Barry Kent MacKayArt by Barry Kent MacKay
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In this section are copies of original works of art. All of them are dedicated to helping us live according to unconditional love and compassion, which is the foundation of our peaceful means of bringing true and lasting peace to all of God's creatures, whether they are human beings or other animals.

Snow Goose (Anser [Chen] caerulescens)


Snow Geese
(Artwork - 142)
Snow Goose (Anser [Chen] caerulescens)

Snow Geese

Snow Geese

The Snow Goose is native to arctic regions from Siberia east through Alaska and Northern Canada to Greenland, with a few also found in northwestern Europe, most (but not all) probably having escaped from captivity or descended from escaped captives. Previously it, the similar Ross’s Goose and the Barnacle Goose, a Eurasian species, were placed in the genus, Chen, where it is still kept by some taxonomists although it is now regarded “officially” as belonging to the genus Anser, which includes the Canada Goose (A. canadensis), with which it can hybridize in the wild.

The scientific name refers to a goose that is dark blue or bluish in colour, and as you can see from the painting, it fits, sort of. There are pale blue-gray areas on the wings, while I had to mix cobalt blue with raw brown umber to match the dark body colour.

But the English name derives from the fact that most Snow Geese have pure white plumage, with black primary feathers (wing tips).

In fact, there are two colour morphs of the same species, the highly variable dark morph, that I have shown in the painting, and the white morph. Originally, they were understandably thought to be two separate species, the “Blue Goose”, which was the first discovered and formally named by science, and the “Snow Goose”, originally named as a separate species. It’s just a bit more complicated by the fact that there are two distinct subspecies, a smaller form that breeds mostly to the west of Baffin Island, as far as eastern Siberia, and south along the west coast of Hudson Bay and tends to migrate down through the middle of the continent or down along the west coast, and the very slightly larger eastern form, that breeds on Baffin Island eastward into Greenland, and tends to migrate down through the vast St. Lawrence River and the Gulf of St. Lawrence region and the U.S. east coast. They are sometimes called the “lesser” and the “greater” Snow Goose, respectively. It is the “lesser” that mostly has the blue morph, although it can occur not only in the “greater” Snow Geese but also, rarely, in the Ross’s Goose.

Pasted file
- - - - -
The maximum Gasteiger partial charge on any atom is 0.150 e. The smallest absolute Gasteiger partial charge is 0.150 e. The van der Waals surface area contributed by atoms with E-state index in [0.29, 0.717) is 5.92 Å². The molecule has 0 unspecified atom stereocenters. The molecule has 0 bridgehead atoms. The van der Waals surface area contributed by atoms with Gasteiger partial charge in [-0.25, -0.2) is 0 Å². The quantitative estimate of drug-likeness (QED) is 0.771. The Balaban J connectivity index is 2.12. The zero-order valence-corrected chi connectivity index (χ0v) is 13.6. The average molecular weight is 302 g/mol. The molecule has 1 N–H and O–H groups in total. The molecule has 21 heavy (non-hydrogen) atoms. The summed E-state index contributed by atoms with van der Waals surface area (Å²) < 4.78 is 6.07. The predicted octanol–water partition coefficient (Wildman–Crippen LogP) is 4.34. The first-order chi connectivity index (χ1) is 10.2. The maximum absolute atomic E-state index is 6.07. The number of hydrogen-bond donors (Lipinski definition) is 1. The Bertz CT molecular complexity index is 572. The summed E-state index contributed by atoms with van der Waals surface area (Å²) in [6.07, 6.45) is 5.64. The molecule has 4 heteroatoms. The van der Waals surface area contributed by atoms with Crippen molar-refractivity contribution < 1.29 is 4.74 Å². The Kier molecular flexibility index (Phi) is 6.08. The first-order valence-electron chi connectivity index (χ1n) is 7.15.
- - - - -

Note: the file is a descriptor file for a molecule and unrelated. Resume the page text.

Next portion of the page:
Following the rules by which organisms are formally named, the first name applied is used for the scientific name, so although most Snow Geese are white, that is not reflected in the scientific name.

They were, according to early reports, once extremely abundant, but numbers decreased through the twentieth century, after which they began to rebound, presumably because of the ending of market hunting, and the loss of viable habitat on the wintering grounds was compensated by increase in food, both from croplands and intentional waterfowl feeding in game preserves. Whether or not the current supportive capacity on migration routes and wintering ground is greater than it was prior to the development and farming of highly nutritious grains can’t be known with certainty, but that is the assumption of wildlife managers who have implemented a “conservation order” that allows absurdly high levels of hunting, spring and fall.

While certainly not questioning their sincerity, to me it is a classic example of what has become known as the “shifting baseline syndrome”, well described here. Dr. Pauly refers to oceanic systems, but the principles are the same: an unquestioned assumption that the lower numbers imposed upon populations of wildlife by human action is the “norm”, and what is “right”, accompanied by distrust of the accuracy of the necessarily “anecdotal” nature of early accounts. If recovery occurs, it is assumed to be an “over” population, especially in species such as Snow Geese, deer, Savannah Elephants, cormorants, beaver, wolves and many others, whose natural habits alter their respective habitats and produce easily visible impacts on less evident when their numbers were low.

I’ve shown a pair of fairly typical “blue” geese, but there are all manner of combinations of colour and pattern between them, and the birds that are mostly white. The painting is in acrylics on compressed hardboard and is 16 X 20 inches in size. I have also shown a small, very rough and quick field sketch I did of a family of white morph Snow Geese, done many years ago on the species’ nesting grounds in the subarctic, and finally, a painting of the smaller but closely related Ross’s Goose, also done quite a few years ago.

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Copyright © Barry Kent MacKay
Barry describes himself as a Canadian artist/writer/naturalist.
See his website: http://barrykentmackay.ca/

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